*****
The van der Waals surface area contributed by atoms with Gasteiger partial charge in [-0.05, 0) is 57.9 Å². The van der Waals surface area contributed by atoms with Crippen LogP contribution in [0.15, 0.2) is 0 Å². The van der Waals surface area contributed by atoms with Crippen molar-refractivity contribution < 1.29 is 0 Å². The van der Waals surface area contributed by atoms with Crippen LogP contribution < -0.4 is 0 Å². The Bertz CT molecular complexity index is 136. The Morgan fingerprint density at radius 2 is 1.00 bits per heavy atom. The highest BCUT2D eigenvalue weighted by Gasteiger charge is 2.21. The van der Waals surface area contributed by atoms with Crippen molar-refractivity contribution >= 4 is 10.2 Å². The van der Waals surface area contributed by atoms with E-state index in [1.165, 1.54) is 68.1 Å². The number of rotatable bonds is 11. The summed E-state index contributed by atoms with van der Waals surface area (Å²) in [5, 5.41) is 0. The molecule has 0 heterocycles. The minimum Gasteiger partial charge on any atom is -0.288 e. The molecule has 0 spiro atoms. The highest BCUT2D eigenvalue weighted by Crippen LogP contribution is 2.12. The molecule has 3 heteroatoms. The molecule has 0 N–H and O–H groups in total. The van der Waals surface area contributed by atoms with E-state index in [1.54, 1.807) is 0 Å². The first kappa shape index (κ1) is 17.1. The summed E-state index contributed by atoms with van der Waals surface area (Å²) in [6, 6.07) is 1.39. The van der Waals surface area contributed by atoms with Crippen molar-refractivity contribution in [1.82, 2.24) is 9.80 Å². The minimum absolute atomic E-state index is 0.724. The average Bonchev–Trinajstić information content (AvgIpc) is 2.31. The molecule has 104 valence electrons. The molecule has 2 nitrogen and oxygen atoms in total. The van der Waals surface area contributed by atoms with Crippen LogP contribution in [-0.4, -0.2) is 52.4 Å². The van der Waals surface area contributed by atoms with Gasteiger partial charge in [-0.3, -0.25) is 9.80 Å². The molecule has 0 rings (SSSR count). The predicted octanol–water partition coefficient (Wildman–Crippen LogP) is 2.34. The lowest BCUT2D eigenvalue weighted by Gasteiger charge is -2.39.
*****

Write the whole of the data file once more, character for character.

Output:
The van der Waals surface area contributed by atoms with Gasteiger partial charge in [-0.05, 0) is 57.9 Å². The van der Waals surface area contributed by atoms with Crippen LogP contribution in [0.15, 0.2) is 0 Å². The van der Waals surface area contributed by atoms with Crippen molar-refractivity contribution < 1.29 is 0 Å². The van der Waals surface area contributed by atoms with Crippen LogP contribution < -0.4 is 0 Å². The Bertz CT molecular complexity index is 136. The Morgan fingerprint density at radius 2 is 1.00 bits per heavy atom. The highest BCUT2D eigenvalue weighted by Gasteiger charge is 2.21. The van der Waals surface area contributed by atoms with Crippen molar-refractivity contribution >= 4 is 10.2 Å². The van der Waals surface area contributed by atoms with E-state index in [1.165, 1.54) is 68.1 Å². The number of rotatable bonds is 11. The summed E-state index contributed by atoms with van der Waals surface area (Å²) in [5, 5.41) is 0. The molecule has 0 heterocycles. The minimum Gasteiger partial charge on any atom is -0.288 e. The molecule has 0 spiro atoms. The highest BCUT2D eigenvalue weighted by Crippen LogP contribution is 2.12. The molecule has 3 heteroatoms. The molecule has 0 N–H and O–H groups in total. The van der Waals surface area contributed by atoms with E-state index in [1.54, 1.807) is 0 Å². The first kappa shape index (κ1) is 17.1. The summed E-state index contributed by atoms with van der Waals surface area (Å²) in [6, 6.07) is 1.39. The van der Waals surface area contributed by atoms with Crippen molar-refractivity contribution in [1.82, 2.24) is 9.80 Å². The minimum absolute atomic E-state index is 0.724. The average Bonchev–Trinajstić information content (AvgIpc) is 2.31. The molecule has 104 valence electrons. The molecule has 2 nitrogen and oxygen atoms in total. The van der Waals surface area contributed by atoms with Crippen LogP contribution in [-0.4, -0.2) is 52.4 Å². The van der Waals surface area contributed by atoms with Gasteiger partial charge in [-0.3, -0.25) is 9.80 Å². The molecule has 0 rings (SSSR count). The predicted octanol–water partition coefficient (Wildman–Crippen LogP) is 2.34. The lowest BCUT2D eigenvalue weighted by Gasteiger charge is -2.39.